Results

Basic statistics and variation within and among sites

The mean values, range of variation, and coefficients of phenotypic variation of all studied traits in each of the three clonal trials are presented in Table 2. Trees from the Yanzhou site had the lowest BWD. The highest BWD was observed at the Gaotang site. The difference of BWD between the lowest and highest means was 6.9 % (Table 2). Growth was fastest at Gaotang and slowest at Yanzhou. The longest fibers were observed at Gaotang, and the shortest, at Yanzhou. Among all sites, the largest SV and DWT of trees were found at Gaotang. However, phenotypic variation of these composite traits was highest at the less productive Yanzhou and Xiangfen sites. Joint analysis of all three trials showed significant site effects for all traits (Table 3). BWD and FL except for DWT and SV displayed a small phenotypic variation (coefficient of variation (CV) = 4.9–6.7 %), which was much lower than H variation and DBH variation.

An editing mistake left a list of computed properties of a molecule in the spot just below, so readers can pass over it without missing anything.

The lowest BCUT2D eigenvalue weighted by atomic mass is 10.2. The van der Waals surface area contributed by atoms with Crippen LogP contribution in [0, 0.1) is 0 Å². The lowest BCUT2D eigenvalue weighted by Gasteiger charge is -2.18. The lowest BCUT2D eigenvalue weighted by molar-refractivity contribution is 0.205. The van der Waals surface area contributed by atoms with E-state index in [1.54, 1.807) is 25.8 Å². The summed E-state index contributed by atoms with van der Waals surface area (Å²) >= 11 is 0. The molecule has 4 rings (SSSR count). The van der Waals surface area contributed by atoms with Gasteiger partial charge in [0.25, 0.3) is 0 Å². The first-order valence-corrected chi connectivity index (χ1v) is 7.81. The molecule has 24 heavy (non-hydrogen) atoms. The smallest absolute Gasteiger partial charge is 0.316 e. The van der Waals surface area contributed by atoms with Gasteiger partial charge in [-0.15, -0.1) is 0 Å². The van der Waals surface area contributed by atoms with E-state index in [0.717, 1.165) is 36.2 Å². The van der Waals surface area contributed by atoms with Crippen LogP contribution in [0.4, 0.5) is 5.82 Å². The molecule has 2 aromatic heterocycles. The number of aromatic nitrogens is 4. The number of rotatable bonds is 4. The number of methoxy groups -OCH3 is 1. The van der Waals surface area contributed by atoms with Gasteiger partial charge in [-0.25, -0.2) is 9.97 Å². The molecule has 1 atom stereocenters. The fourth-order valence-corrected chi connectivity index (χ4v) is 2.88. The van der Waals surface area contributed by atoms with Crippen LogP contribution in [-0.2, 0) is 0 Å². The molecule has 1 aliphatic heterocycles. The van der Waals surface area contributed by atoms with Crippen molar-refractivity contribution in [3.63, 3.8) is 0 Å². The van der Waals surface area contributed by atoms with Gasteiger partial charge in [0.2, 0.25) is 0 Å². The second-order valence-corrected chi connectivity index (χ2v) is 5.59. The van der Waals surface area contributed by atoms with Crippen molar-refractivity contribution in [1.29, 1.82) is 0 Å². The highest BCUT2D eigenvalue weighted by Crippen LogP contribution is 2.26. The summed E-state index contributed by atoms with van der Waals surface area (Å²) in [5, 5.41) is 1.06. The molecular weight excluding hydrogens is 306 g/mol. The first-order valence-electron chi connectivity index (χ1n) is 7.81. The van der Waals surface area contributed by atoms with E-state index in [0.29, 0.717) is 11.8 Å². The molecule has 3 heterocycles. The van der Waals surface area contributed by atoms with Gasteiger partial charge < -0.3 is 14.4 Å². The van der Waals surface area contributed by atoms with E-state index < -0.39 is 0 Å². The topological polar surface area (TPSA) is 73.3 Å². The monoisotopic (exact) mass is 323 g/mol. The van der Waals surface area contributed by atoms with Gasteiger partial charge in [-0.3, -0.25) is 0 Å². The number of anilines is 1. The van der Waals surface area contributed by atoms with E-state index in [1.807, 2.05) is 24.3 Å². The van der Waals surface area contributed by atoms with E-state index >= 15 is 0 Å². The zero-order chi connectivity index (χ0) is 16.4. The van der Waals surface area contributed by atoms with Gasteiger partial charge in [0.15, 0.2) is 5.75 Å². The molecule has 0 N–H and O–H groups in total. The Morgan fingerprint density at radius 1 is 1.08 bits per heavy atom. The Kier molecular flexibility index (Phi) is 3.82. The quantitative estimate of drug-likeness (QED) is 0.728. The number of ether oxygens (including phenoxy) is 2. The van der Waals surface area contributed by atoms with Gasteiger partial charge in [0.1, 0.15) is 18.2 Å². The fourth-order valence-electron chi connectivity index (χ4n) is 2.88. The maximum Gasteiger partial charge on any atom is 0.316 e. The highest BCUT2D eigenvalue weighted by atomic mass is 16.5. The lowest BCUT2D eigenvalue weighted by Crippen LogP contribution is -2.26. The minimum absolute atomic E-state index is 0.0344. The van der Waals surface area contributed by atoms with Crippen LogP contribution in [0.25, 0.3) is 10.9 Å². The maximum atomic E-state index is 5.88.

Table 2

Mean values, ranges of variation, and coefficients of phenotypic variation (CVp%) of clonal means of wood properties and growth traits at the three sites

Site

Traits

Triploid clones

Diploid clone (M1319)

Mean ± SE

Range (min–max)

CVp%

Mean ± SE

Range (min–max)

Yanzhou

BWD (kg/m3)

324.3 ± 9.8

286.1–418.0

6.7

335.7 ± 7.9

310.0–370.0

FL (mm)

0.77 ± 0.04

0.68–0.84

5.3

0.67 ± 0.01

0.65–0.69

DWT (kg)

15.7 ± 3.7

9.6–24.5

23.8

9.7 ± 3.0

5.1–13.1

H (m)

12.5 ± 1.2

10.6–15.4

9.7

9.9 ± 0.5

9.2–10.6

DBH (cm)

10.7 ± 1.0

8.5–13.3

9.4

9.0 ± 1.2

7.1–10.4

SV (m3)

0.0482 ± 0.0110

0.0262–0.0704

22.9

0.0287 ± 0.0082

0.0164–0.0395

Gaotang

BWD (kg/m3)

346.8 ± 8.7

302.2–388.7

5.6

381.5 ± 16.1

369.3–414.5

FL (mm)

0.82 ± 0.04

0.73–0.90

4.9

0.69 ± 0.03

0.64–0.74

DWT (kg)

21.5 ± 6.8

7.4–42.8

31.6

14.8 ± 3.2

10.9–20.3

H (m)

13.6 ± 1.2

9.4–16.0

8.9

12.0 ± 0.6

11.1–12.9

DBH (cm)

11.6 ± 1.5

7.8–14.9

12.9

9.7 ± 0.8

8.6–10.8

SV (m3)

0.0618 ± 0.0184

0.0236–0.1139

29.8

0.0386 ± 0.0073

0.0281–0.0489

Xiangfen

BWD (kg/m3)

326.3 ± 7.7

294.1–362.8

5.4

341.5 ± 5.4

330.7–347.7

FL (mm)

0.80 ± 0.04

0.73–0.90

5.0